For Public Transit, the Stimulus Is a Lifeline — But a Short One

The $900 billion pandemic stimulus package that the U.S. Congress passed on Monday night includes $14 billion of aid for public transit — enough to halt the sweeping service and staffing cuts thatseveral of the nation’s largest transit agencies had said could be imminent.

But it’s not enough to close the pandemic-sized holes blown through agency budgets. 

“This will buy agencies critical time and should stave off transit cuts for the immediate future,” stated an analysis of the bill by TransitCenter, a think tank. “To fully bridge the COVID budget gap, however, further rounds of funding would need to be secured from federal, state or local sources.”

This includes New York City’s Metropolitan Transportation Authority,which stands to receive at least $4 billion from the stimulus, or nearly 30% of total funds, according to officials. The agency had previously projected a $16 billion shortfall due to Covid-19 through 2024.

“This crucial funding will allow us to get through 2021 without devastating service cuts and layoffs of over 9,000 colleagues,” said Pat Foye, MTA CEO and chairman, in a statement. “To be clear, we are still facing an $8 billion deficit in the years ahead, but this is a promising first step that will help protect the local, state and national economies in the short term.”

The scale of the funding gap nationwide is similarly vast. The American Public Transit Association, an industry group, has said that it would take $32 billion to bring the nation’s transit offerings back to pre-pandemic levels. The new stimulus will reduce that gap, but transit riders and transit workers could still face huge challenges, especially if millions of commuters don’t swiftly return to riding after the pandemic eases. 

In San Francisco, for example, existing service cuts due to ridership losses and labor shortages will stay in place, says Jeffrey Tumlin, the executive director of the San Francisco Municipal Transportation Agency. The new aid from Congress would likely be enough to postpone 1,200 layoffs proposed in a budget plan the agency had previewed earlier this month. “It stabilizes us at our current 70% service level,” he said. 

The exact amount of funding to which individual agencies would be eligible is yet to be determined. The Federal Transit Administration is set to distribute the money to urbanized regions (whose authorities then apportion the funds among local transit operators) following the same formula it uses with normal transportation spending bills. This was also true of the CARES Act, the pandemic relief package passed in March that included $25 billion for transit. 

But experts say that the new bill is more attentive to the degree of need among big-city systems than the CARES Act was. The new bill sets a limit on the total amount of pandemic aid eligible to any one urbanized area at 75% of that area’s 2018 transit operating costs. Whatever is left over would be dispersed to other regions until they hit their cap.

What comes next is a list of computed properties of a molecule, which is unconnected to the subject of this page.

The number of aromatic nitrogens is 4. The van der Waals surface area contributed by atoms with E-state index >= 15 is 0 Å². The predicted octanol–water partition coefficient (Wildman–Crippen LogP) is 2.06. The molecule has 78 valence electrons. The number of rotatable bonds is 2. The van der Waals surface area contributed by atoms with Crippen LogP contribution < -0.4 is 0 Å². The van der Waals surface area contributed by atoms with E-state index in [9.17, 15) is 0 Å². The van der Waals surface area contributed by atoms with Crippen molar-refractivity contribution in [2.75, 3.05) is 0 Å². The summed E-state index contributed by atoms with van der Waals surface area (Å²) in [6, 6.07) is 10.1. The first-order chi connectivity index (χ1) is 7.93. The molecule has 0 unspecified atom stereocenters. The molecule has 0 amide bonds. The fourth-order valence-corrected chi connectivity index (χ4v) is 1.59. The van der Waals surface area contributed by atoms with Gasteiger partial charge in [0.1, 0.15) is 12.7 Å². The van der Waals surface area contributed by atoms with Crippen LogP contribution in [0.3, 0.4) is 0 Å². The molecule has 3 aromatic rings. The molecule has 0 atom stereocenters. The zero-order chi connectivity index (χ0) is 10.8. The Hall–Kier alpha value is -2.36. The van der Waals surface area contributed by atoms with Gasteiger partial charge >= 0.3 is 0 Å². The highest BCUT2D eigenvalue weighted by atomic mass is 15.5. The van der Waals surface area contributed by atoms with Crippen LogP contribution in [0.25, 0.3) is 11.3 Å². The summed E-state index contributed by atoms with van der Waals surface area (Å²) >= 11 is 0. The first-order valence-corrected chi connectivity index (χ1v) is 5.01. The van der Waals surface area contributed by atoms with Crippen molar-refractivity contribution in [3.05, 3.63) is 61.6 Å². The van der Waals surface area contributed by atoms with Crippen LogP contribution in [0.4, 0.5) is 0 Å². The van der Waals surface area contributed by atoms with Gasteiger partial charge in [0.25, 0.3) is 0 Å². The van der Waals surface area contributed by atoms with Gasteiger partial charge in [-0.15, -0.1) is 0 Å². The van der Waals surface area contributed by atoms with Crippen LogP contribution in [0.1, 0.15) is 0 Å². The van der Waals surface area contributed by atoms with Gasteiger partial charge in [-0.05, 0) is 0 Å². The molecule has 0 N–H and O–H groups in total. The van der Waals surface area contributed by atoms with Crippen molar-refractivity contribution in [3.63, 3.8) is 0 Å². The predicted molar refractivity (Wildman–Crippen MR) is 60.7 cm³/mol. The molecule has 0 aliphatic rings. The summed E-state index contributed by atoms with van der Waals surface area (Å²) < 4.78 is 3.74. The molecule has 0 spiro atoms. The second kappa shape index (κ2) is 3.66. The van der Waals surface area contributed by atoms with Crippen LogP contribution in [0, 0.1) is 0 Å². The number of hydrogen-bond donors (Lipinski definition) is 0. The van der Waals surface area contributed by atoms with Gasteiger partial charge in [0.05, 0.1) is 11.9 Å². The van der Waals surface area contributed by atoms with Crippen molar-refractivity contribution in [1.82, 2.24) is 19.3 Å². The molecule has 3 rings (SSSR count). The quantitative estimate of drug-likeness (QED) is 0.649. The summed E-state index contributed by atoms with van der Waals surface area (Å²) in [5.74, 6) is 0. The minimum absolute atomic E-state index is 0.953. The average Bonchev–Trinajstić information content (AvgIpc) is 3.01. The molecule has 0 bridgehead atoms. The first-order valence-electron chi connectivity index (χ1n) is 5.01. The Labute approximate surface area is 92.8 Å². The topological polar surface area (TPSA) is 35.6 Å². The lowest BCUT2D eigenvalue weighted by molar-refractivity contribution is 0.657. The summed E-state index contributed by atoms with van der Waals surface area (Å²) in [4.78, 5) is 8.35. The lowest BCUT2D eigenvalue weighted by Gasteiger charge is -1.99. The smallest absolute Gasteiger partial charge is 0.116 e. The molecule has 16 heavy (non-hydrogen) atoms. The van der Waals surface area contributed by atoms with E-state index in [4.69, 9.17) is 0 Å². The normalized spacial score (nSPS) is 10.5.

This change is important because not all transit systems have been equally affected by the pandemic, said Yonah Freemark, a senior research associate at the Urban Institute. When ridership tanked in the spring, big-city systems with budgets that depend heavily on fare revenue ran out of money faster than smaller cities that serve fewer people, and the funding formula used in the CARES Act didn’t account for those differences. The new bill partly remedies that unevenness by directing more funding to agencies with bigger budget holes. 

The nation’s largest transit agency, New York’s MTA, is now set to receive a proportionally larger amount of the new bill’s funding. Other agencies in line for a heftier share are Bay Area Rapid Transit, the Washington Metropolitan Area Transit Authority and King County’s Metro Transit, which serves Seattle, according to a TransitCenter spokesperson. Those agencies had all projected budget shortfalls in the hundreds of millions for the next fiscal year. 

“Given that the point of this legislation is to address the significant loss in revenue, I think it’s fair to say that we need to account for differences in the agencies over time,” Freemark said. 

Rachel Cohen, the communications director for Senator Mark Warner, a Virginia Democrat and one of the original bipartisan group of senators who architected the bill, said that Warner had “pushed” to structure the funding this way. “Given the limitations of the package, we think this is a win for big transit agencies,” she said. 

The reliability of those larger urban bus and rail systems is essential to the broader economic recovery, transit supporters say. U.S. public transportation agencies have continued to provide more than 70 million trips per week even as Covid-19 infection rates reach new heights. If ridership does not rebound and service cuts become permanent, advocates warn that workers who can’t afford alternative transportation would be left stranded; others will take to cars, adding congestion to the roads and carbon emissions to the atmosphere. 

“No change to the formula makes up for the fact that this $14 billion is less than half of what the transit industry needs to avoid devastating service cuts and layoffs,” said Jenna Fortunati, a policy and communications associate at Transportation for America.

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